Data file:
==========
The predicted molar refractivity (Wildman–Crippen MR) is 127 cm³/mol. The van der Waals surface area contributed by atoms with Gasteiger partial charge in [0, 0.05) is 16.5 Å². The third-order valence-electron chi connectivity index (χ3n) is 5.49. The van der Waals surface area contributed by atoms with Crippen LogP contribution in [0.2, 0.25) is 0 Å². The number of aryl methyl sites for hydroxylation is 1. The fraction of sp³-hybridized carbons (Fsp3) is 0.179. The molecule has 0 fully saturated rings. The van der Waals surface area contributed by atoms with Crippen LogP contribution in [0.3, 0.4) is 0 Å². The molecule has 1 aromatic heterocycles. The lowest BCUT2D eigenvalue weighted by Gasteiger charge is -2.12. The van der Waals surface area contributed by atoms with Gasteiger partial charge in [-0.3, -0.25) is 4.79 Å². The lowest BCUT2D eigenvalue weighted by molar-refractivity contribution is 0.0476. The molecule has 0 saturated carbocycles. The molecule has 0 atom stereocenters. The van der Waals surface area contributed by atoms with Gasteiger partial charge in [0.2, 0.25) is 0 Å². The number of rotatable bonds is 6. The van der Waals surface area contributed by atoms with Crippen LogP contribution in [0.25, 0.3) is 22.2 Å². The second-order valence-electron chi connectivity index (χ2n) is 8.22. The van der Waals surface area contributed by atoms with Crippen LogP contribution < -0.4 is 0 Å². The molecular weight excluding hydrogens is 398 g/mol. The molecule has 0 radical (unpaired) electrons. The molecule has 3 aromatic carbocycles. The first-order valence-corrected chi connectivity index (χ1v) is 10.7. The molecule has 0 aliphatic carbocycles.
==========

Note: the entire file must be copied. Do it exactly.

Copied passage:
The predicted molar refractivity (Wildman–Crippen MR) is 127 cm³/mol. The van der Waals surface area contributed by atoms with Gasteiger partial charge in [0, 0.05) is 16.5 Å². The third-order valence-electron chi connectivity index (χ3n) is 5.49. The van der Waals surface area contributed by atoms with Crippen LogP contribution in [0.2, 0.25) is 0 Å². The number of aryl methyl sites for hydroxylation is 1. The fraction of sp³-hybridized carbons (Fsp3) is 0.179. The molecule has 0 fully saturated rings. The van der Waals surface area contributed by atoms with Crippen LogP contribution in [0.3, 0.4) is 0 Å². The molecule has 1 aromatic heterocycles. The lowest BCUT2D eigenvalue weighted by Gasteiger charge is -2.12. The van der Waals surface area contributed by atoms with Gasteiger partial charge in [-0.3, -0.25) is 4.79 Å². The lowest BCUT2D eigenvalue weighted by molar-refractivity contribution is 0.0476. The molecule has 0 saturated carbocycles. The molecule has 0 atom stereocenters. The van der Waals surface area contributed by atoms with Gasteiger partial charge in [0.2, 0.25) is 0 Å². The number of rotatable bonds is 6. The van der Waals surface area contributed by atoms with Crippen LogP contribution in [0.25, 0.3) is 22.2 Å². The second-order valence-electron chi connectivity index (χ2n) is 8.22. The van der Waals surface area contributed by atoms with Crippen LogP contribution < -0.4 is 0 Å². The molecular weight excluding hydrogens is 398 g/mol. The molecule has 0 radical (unpaired) electrons. The molecule has 3 aromatic carbocycles. The first-order valence-corrected chi connectivity index (χ1v) is 10.7. The molecule has 0 aliphatic carbocycles.